April 13, 3PM (Paris/France). Salle Aurigny.
Benjamin Bordais (Univ Paris-Saclay)
Playing (almost-)optimally in concurrent games with parity objectives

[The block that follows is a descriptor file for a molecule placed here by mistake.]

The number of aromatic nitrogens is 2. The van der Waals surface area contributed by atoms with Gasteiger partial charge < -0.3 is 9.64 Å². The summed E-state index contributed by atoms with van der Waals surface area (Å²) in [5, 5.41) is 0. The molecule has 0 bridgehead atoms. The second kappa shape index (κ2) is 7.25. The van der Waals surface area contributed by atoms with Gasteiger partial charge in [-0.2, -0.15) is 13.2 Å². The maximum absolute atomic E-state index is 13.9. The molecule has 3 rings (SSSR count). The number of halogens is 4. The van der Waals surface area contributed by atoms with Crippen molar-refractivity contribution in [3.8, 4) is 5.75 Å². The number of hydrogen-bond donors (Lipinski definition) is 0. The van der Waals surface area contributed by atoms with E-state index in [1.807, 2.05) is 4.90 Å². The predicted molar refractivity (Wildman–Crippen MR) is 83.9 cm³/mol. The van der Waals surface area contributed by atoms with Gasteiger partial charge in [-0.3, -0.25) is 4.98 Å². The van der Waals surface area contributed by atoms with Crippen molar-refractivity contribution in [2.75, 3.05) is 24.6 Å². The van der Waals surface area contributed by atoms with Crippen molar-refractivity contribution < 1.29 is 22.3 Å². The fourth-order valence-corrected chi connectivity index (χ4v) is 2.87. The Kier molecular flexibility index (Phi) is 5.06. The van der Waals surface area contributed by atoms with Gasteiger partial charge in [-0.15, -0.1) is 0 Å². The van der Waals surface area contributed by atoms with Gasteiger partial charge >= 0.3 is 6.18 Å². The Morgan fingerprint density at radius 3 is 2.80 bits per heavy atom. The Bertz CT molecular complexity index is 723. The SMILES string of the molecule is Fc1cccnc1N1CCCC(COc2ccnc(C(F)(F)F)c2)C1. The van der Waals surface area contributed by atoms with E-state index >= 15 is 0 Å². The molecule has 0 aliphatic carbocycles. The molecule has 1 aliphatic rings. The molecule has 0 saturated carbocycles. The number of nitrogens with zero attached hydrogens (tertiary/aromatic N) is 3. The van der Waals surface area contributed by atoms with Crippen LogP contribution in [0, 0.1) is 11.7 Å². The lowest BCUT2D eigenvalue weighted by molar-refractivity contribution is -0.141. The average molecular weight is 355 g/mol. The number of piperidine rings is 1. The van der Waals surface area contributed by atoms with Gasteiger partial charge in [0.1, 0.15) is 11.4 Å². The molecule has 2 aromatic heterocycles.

In a two-player win/lose concurrent graph game, two players at a given state concurrently (i.e. simultaneously) choose an action (among a finite set of available actions) which leads to another state. The process is repeated indefinitely thus forming an infinite sequence of states. The winnor of the game is determined by an objective (i.e. a subset of infinite sequences of states). Concurrent games are more general than their turn-based counterparts in which, at each state, only one player chooses the next state to visit. However, this comes at the cost of not enjoying the desirable properties that turn-based games do. (For instance, in turn-based games with parity objectives, there are always optimal strategies that are deterministic and positional whereas optimal strategies do not exist in general in concurrent games.) In this talk, I will illustrate the turn-based and concurrent formalisms and show on specific examples why concurrent games behave more poorly than turn-based games. Then I will present how to build concurrent games that are more general than turn-based games but still enjoy similar properties that turn-based game do for specific objectives.
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